Read more →
  • Featured History Television Tourism Battleship Missouri Screens Special ‘Five-0′ Episode

    Battleship Missouri Screens Special ‘Five-0′ Episode

    Starting this Saturday, December 7 through December 13, visitors to the Battleship Missouri Memorial will enjoy a special sneak preview of the ‘Hawaii Five-0′ episode that will later air nationwide on Friday, December 13, 9PM ET/PT, on the CBS Television Network.

    Titled ‘Ho‘onani Makuakane’ (‘Honor Thy Father’), the episode focuses on the attempted murder of a Pearl Harbor veteran that leads ‘Five-0′ to use decades old evidence to investigate a deadly crime committed within the internment camps holding Americans of Japanese ancestry on Oahu during World War II. A remembrance ceremony using actual World War II veterans was filmed at the Battleship Missouri Memorial.

    The ‘Hawaii Five-0′ episode in its entirety will be projected onto a large video screen in the Missouri’s educational classroom, which is air-conditioned and located one deck below the main deck next to the Mess Hall.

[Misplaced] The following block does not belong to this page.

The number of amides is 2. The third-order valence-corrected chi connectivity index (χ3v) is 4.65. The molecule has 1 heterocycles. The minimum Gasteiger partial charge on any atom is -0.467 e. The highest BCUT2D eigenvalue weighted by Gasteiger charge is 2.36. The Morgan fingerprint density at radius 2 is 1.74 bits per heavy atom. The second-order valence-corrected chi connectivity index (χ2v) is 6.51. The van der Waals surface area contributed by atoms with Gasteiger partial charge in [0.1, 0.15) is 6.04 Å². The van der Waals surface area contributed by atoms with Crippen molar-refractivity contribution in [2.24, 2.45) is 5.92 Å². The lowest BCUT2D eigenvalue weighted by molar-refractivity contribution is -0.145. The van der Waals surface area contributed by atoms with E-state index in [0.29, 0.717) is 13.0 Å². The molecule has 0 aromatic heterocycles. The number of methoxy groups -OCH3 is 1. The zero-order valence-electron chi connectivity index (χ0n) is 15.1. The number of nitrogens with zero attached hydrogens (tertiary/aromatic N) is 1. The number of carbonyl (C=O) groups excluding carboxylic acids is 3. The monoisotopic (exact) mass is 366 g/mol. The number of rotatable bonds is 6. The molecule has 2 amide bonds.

Read more →
  • Government Media Television State blasts ‘American Jungle’ shoot in Hawaii

    State blasts ‘American Jungle’ shoot in Hawaii

    In response to The History Channel’s new series “American Jungle,” the Department of Land and Natural Resources (DLNR), as well as representatives of hunting, animal protection and film agencies in Hawaii, find the series’ depiction of hunting activities on the Island of Hawaii to be inaccurate, offensive, and in some cases, potentially illegal.

    The DLNR Division of Conservation Resource Enforcement (DOCARE) is currently conducting an investigation into whether several of DLNR’s rules and regulations may have been broken during the filming of the program. Activities such as night hunting both on public and private land, are illegal under Hawaii Revised Statues §183D-27 and Hawaii Administrative Rules §13-123-6. The Division of Forestry and Wildlife (DOFAW), which oversees DLNR’s hunting program, denied a permit request last spring for the production to film on state forest lands.

    Read more →